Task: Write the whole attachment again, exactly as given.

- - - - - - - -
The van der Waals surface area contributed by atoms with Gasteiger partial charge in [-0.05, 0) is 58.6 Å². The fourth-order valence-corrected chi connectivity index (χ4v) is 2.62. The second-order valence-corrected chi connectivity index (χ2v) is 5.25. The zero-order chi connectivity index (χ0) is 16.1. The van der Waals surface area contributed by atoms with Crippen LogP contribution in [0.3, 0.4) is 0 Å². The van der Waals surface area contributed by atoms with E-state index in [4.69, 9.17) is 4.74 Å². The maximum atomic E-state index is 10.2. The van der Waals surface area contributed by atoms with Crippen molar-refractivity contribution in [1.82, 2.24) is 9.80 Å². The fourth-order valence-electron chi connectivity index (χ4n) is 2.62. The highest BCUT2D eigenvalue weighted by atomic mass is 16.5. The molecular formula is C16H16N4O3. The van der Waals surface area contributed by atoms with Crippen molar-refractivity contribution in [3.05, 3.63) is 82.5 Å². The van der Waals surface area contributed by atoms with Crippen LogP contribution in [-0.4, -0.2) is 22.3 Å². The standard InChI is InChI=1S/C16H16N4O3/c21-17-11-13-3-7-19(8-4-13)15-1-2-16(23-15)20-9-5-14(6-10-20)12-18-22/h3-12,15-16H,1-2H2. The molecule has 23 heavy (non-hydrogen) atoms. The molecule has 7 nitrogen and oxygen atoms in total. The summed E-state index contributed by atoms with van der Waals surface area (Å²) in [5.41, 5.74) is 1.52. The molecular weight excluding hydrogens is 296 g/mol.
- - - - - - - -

The van der Waals surface area contributed by atoms with Gasteiger partial charge in [-0.05, 0) is 58.6 Å². The fourth-order valence-corrected chi connectivity index (χ4v) is 2.62. The second-order valence-corrected chi connectivity index (χ2v) is 5.25. The zero-order chi connectivity index (χ0) is 16.1. The van der Waals surface area contributed by atoms with Crippen LogP contribution in [0.3, 0.4) is 0 Å². The van der Waals surface area contributed by atoms with E-state index in [4.69, 9.17) is 4.74 Å². The maximum atomic E-state index is 10.2. The van der Waals surface area contributed by atoms with Crippen molar-refractivity contribution in [1.82, 2.24) is 9.80 Å². The fourth-order valence-electron chi connectivity index (χ4n) is 2.62. The highest BCUT2D eigenvalue weighted by atomic mass is 16.5. The molecular formula is C16H16N4O3. The van der Waals surface area contributed by atoms with Crippen molar-refractivity contribution in [3.05, 3.63) is 82.5 Å². The van der Waals surface area contributed by atoms with Crippen LogP contribution in [-0.4, -0.2) is 22.3 Å². The standard InChI is InChI=1S/C16H16N4O3/c21-17-11-13-3-7-19(8-4-13)15-1-2-16(23-15)20-9-5-14(6-10-20)12-18-22/h3-12,15-16H,1-2H2. The molecule has 23 heavy (non-hydrogen) atoms. The molecule has 7 nitrogen and oxygen atoms in total. The summed E-state index contributed by atoms with van der Waals surface area (Å²) in [5.41, 5.74) is 1.52. The molecular weight excluding hydrogens is 296 g/mol.